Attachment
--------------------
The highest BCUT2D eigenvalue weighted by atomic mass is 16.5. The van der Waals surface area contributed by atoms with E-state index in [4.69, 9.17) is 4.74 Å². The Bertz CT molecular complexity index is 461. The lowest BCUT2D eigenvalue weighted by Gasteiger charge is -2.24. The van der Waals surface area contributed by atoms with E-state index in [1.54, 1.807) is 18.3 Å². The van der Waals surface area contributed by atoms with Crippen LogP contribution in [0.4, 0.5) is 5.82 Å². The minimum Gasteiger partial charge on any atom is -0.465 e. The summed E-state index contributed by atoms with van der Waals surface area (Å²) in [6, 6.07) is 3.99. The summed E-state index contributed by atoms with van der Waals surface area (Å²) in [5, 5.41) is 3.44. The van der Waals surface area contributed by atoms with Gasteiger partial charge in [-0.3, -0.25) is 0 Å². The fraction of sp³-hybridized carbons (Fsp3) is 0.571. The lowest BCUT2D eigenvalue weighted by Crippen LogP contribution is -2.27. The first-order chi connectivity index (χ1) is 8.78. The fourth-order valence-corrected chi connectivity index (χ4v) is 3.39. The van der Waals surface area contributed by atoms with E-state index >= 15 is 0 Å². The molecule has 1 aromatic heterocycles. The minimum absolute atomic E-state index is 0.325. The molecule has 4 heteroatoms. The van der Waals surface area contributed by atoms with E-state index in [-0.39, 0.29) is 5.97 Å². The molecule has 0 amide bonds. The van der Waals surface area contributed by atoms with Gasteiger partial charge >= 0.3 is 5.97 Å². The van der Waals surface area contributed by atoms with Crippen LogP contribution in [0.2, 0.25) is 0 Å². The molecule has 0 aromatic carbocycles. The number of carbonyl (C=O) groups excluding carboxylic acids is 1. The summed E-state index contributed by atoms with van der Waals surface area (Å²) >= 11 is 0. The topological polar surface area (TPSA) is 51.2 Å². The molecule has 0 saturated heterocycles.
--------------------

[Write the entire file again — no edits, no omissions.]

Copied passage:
The highest BCUT2D eigenvalue weighted by atomic mass is 16.5. The van der Waals surface area contributed by atoms with E-state index in [4.69, 9.17) is 4.74 Å². The Bertz CT molecular complexity index is 461. The lowest BCUT2D eigenvalue weighted by Gasteiger charge is -2.24. The van der Waals surface area contributed by atoms with E-state index in [1.54, 1.807) is 18.3 Å². The van der Waals surface area contributed by atoms with Crippen LogP contribution in [0.4, 0.5) is 5.82 Å². The minimum Gasteiger partial charge on any atom is -0.465 e. The summed E-state index contributed by atoms with van der Waals surface area (Å²) in [6, 6.07) is 3.99. The summed E-state index contributed by atoms with van der Waals surface area (Å²) in [5, 5.41) is 3.44. The van der Waals surface area contributed by atoms with Gasteiger partial charge in [-0.3, -0.25) is 0 Å². The fraction of sp³-hybridized carbons (Fsp3) is 0.571. The lowest BCUT2D eigenvalue weighted by Crippen LogP contribution is -2.27. The first-order chi connectivity index (χ1) is 8.78. The fourth-order valence-corrected chi connectivity index (χ4v) is 3.39. The van der Waals surface area contributed by atoms with E-state index >= 15 is 0 Å². The molecule has 1 aromatic heterocycles. The minimum absolute atomic E-state index is 0.325. The molecule has 4 heteroatoms. The van der Waals surface area contributed by atoms with E-state index in [-0.39, 0.29) is 5.97 Å². The molecule has 0 amide bonds. The van der Waals surface area contributed by atoms with Gasteiger partial charge >= 0.3 is 5.97 Å². The van der Waals surface area contributed by atoms with Crippen LogP contribution in [0.2, 0.25) is 0 Å². The molecule has 0 aromatic carbocycles. The number of carbonyl (C=O) groups excluding carboxylic acids is 1. The summed E-state index contributed by atoms with van der Waals surface area (Å²) >= 11 is 0. The topological polar surface area (TPSA) is 51.2 Å². The molecule has 0 saturated heterocycles.